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your immortal souls, not to trifle thus, and call down denunciations against yourselves. Have any of you a son who has offended you, but may now be imploring pardon ; striving to conciliate, or seeking a reconci. liation O spurn him not from you! make peace with him; be at peace with him ; lest your Almighty Father refuse to listen to your prayers, and bar the door of mercy against you for ever! Have you a brother, afriend, or a relation, who has dispitefully used or even persecuted you? The Saviour, when asked, How oft shall my brother of. fend, and I forgive him ; till seven times?" we know, replied, " Not until seven times, but I say unto you seventy times seven.” And many of us may have been merely offended once, or twice, or thrice, and we are implacable, and full of resentment! But you may say, There were so many aggravating circumstances in the offender's conduct. O let us consider how oft we aggravate and insult the Majesty of Heaven! And were the Almighty to requite us for all that we have done amiss, how could we abide the indignation of the Lord ?

Thirdly, The motives to the duty we o have been considering must and ought to be love and gratitude to that divine Benefactor, who hath opened to us

the way of access and reconciliation to the Father of spirits, that we may be called the children of the Most High! and hath shed his own blood to reconcile us to God! If you do not feel your hearts glow with gratitude and love, O pray for a new heart and a new spirit, that you may more duly estimate the great love of the Redeemer..

It is possible, however, that the condemned criminal, who has received a reprieve from death, is the man, of all others, most likely to have the liveliest and highest sense of the inestimable benefit of redemption; or he who, having been long estran. ged from his father's house, is brought by some kind peace-maker into his parent's presence, and sees the pardoning hand of love instantly extended towards him ; and feels himself reinstated in the affection of that heart from which he feared he was excluded for ever.

To conclude. It is of the first importance, in conclusion, to remind you, that though the door of mercy and peace is open to us, we must diligently seek the way of access through Jesus the mediator. We must unremittingly sue for pardon through his intercession. We must walk steadily, meekly, humbly, and obediently, in the path which our heavenly Guide has pointed out to

us, following the steps of his most holy life. We must not imagine that our inheritance is secure to us when we have not the spirit of peace and love so dwelling in our hearts that it shines forth in our lives and daily conversation. He who lives in strife and enmity, it is much to be feared, will not die in peace. Let us not deceive ourselves ; we must so live in peace, that the God of peace may take up his abode with us, and finally receive us to everlasting habitations. Which God of his infinite mercy grant, through Jesus Christ.

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If any man among you seem to be religious, and

bridleth not his tongue, but deceiveth his own heart, this man's religion is vain.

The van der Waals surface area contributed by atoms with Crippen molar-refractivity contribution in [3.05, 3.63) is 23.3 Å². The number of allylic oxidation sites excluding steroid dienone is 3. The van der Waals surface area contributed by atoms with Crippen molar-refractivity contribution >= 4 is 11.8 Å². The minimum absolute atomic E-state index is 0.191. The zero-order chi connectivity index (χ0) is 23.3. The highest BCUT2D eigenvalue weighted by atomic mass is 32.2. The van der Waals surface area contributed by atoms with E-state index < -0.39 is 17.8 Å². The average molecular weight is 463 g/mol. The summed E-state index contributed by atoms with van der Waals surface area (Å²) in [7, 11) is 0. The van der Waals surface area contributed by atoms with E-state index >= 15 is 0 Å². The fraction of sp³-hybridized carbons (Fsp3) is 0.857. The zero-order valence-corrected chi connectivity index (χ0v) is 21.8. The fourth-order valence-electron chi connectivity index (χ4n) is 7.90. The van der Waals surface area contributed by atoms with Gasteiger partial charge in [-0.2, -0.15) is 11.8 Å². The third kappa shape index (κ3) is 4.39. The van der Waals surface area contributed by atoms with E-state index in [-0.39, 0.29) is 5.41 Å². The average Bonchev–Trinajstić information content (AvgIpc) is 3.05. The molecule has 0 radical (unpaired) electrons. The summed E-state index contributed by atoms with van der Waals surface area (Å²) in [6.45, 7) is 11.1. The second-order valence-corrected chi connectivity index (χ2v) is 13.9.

THERE are few subjects less considered by men in general, than the government of the tongue, or regulating our thoughts in such a manner that “our lips shall speak no guile;" and yet it is a point of peculiar importance to every individual, and equally so to society, and to the perfection of the intellectual, the moral, and the spiritual man. As the apostle saith in another chapter of the Epistle, from whence my text is taken, “If any man offend not in word, the same is a perfect man, and able also to bridle the whole body;" i. e. as perfect a character as the frailties and infirmities of human nature will allow. In this discourse it is my intens tion, by the divine, blessing, to endeavour to take that yiew of the subject with which

the Scriptures supply us, and which our own experience unquestionably confirms.

To enter fully into these would, however, far exceed the limits of one discourse. I shall therefore confine myself chiefly to the injunctions contained in the book of life in regard to the obligation we are under to govern our speech, and the fatal consequences which must result from not doing so, and how we may be enabled to fulfil the divine commands in this respect. First, then, in regard to the injunction itself, we are enjoined and commanded not to swear, nor take the name of the Lord in vain ; not to utter falsehoods, or to deceive in any way. And our Lord, after enforcing this, and declaring, that it is out of the abundance of the heart that the mouth speaketh, proceeds to say, “that for every idle word that men shall speak, they shall give account in the day of judgment.” Hence doth follow the necessity of keeping the heart with all diligence, for out of it are the issues of life and death. “He that keepeth his tongue, keepeth his soul.”

The apostle Paul repeatedly, in various parts of his Epistles, lays the utmost stress upon this subject; and to the Ephesians saith, “ Let no corrupt communication, proceed out of your mouth, but that which is

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